1. Move it
With fewer workplace distractions at hand, the lone remote ranger tends to lock down on tasks. That means that it’s easier to get stuck in your chair. “Deskercize” is a great way to take a break between ultra-focused work sessions.
There are no co-workers to get up and speak to, much less a break room to stand around. And sitting down for hours on end is bad for your circulation, digestion, and back. So, stand up! Run in place, or get down for some crunches or push-ups. Working your abs can help prevent back pain.
If your feet feel swollen, try the legs-up-the-wall pose: lay down on your back facing a wall, put your legs in the air with the bottoms of your feet toward the ceiling, and rest your heels against it, scooting forward as far as is comfortable or until the backs of your legs are touching the wall. The wall will support your legs as your circulation is rebooted by gravity (bonus: it helps relieve lower back pain, too).
One of the few drawbacks of remote work is that it can get lonely. But on the flip side, you have more flexibility than the average office worker to step away from your work or choose your own work environment. So make a point to plan coffee or lunch dates with your friends who have flexible hours. Or venture out to work alongside other Internet-dependent folks in a coffee shop or Internet cafe. Resources like Workfrom can help you find spots recommended by other remote workers. You can search by location or feature (like “fast wifi” or “has power”).
3. Stay Positive
Without a boss over your shoulder or co-workers sitting nearby, it’s easy to feel like you’re in your own little world. Frustrations or challenges at work can feel more personal or harder to “leave at the office.”
Feedback or recognition for a job well done might be less frequent and your contributions might be less visible than in an office environment. So it’s important to believe in yourself. Remember why you chose to work from home and be grateful that you’re not sitting under fluorescent lights in a cubicle.
Every job has its ups and downs, and even if you can’t always feel happy about the way work is going, you can strive to stay positive. Looking for more encouragement?
4. Eat Well
Never underestimate the power of a good meal—brain power, that is. We’ve all experienced the energy rush or drowsiness that certain foods can cause. But did you know that spikes and drops in your blood sugar can directly affect your cognitive performance and productivity?
It’s not only food that makes a difference in fueling your brain. Dehydration has been linked to poor planning skills, so make sure to drink plenty of water (and take it easy on the coffee)!
5. Take Care of Your Eyes
When you spend all day in front of screens, your eyes (and more) can suffer for it: dryness, headaches, even a stiff neck or shoulders. That’s why getting into the habit of following the 20–20–20 rule is a good idea for workers who spend most of their time on a computer. It’s simple: take your eyes off your screen every 20 minutes and stare at a focal point at least 20 feet away for 20 seconds.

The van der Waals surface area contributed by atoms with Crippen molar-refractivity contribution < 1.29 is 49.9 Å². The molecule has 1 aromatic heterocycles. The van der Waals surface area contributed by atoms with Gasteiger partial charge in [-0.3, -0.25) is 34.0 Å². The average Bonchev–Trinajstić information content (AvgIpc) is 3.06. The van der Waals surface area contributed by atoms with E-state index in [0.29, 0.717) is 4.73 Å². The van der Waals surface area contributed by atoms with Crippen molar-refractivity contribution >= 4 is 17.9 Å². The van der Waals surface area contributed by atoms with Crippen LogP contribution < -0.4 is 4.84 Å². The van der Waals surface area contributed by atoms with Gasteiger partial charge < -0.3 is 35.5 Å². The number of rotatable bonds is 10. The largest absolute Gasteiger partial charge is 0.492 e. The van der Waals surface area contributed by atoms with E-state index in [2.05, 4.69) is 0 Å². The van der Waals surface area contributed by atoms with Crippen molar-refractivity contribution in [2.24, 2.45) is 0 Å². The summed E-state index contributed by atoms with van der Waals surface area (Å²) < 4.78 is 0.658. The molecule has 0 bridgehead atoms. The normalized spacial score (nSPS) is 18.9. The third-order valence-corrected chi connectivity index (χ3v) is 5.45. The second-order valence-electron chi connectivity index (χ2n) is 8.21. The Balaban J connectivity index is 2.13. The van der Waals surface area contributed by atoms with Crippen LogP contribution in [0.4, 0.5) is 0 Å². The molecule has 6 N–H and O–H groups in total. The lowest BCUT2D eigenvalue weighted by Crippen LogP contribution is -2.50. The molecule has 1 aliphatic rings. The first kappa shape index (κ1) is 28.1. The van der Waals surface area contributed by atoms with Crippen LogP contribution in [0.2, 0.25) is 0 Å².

One of the reasons looking at digital devices for too long irritates your eyes because of the blue light they emit. Much as been written about the negative effects of this type of light: it disrupts sleep, can damage vision, and nighttime exposure may contribute to other health risks like cancer and diabetes.
If you’re one of the many remote workers who likes to work into the evening, F.lux can help. It’s free software that you can download to calibrate your screen according to the time of day—cool and bright during the day and warmer in the evening and at night to counteract the blue light. All you have to do is enter your zip code and preferred wake-up time, and it gradually shifts the color temperature of your screen throughout the day. You can even adjust the color temperature of its three stages (daytime, sunset, and bedtime) to your personal preference.
6. Learn to Say No
Maintaining healthy boundaries is a challenge for any worker, but it can be a struggle for someone who works from home (especially if they have a family). It’s important to stay focused to do good work, and that focus comes from saying no to certain things—whether distractions like social media and “cyberloafing” or well-meaning requests from friends and family who think you have nothing on your schedule since you work from home. Learn to say no, to yourself and to others, and your work and your sanity will thank you.
Even though there’s nothing wrong with taking advantage of the flexibility of a work-from-home job, it’s still important to maintain a healthy work-life balance—from setting priorities and boundaries to taking breaks and carving out personal and social time.
7. Create a Productive Workspace
It’s important to carve out a designated space where you work in your home. You can always break up the monotony by going to a library or coffee shop, but ideally you need a separate home office (even if it’s just a table or corner of a room set aside for work) to help you separate your life from your job.
Whatever helps you feel focused and motivated (a comfortable chair, the ability to stand while you work, music, etc.), make sure you have access to it in that space. Having a designated workspace to go to when it’s time to get down to business gives you a mental and physical trigger that it’s time to go into “work mode” and helps you resist distractions.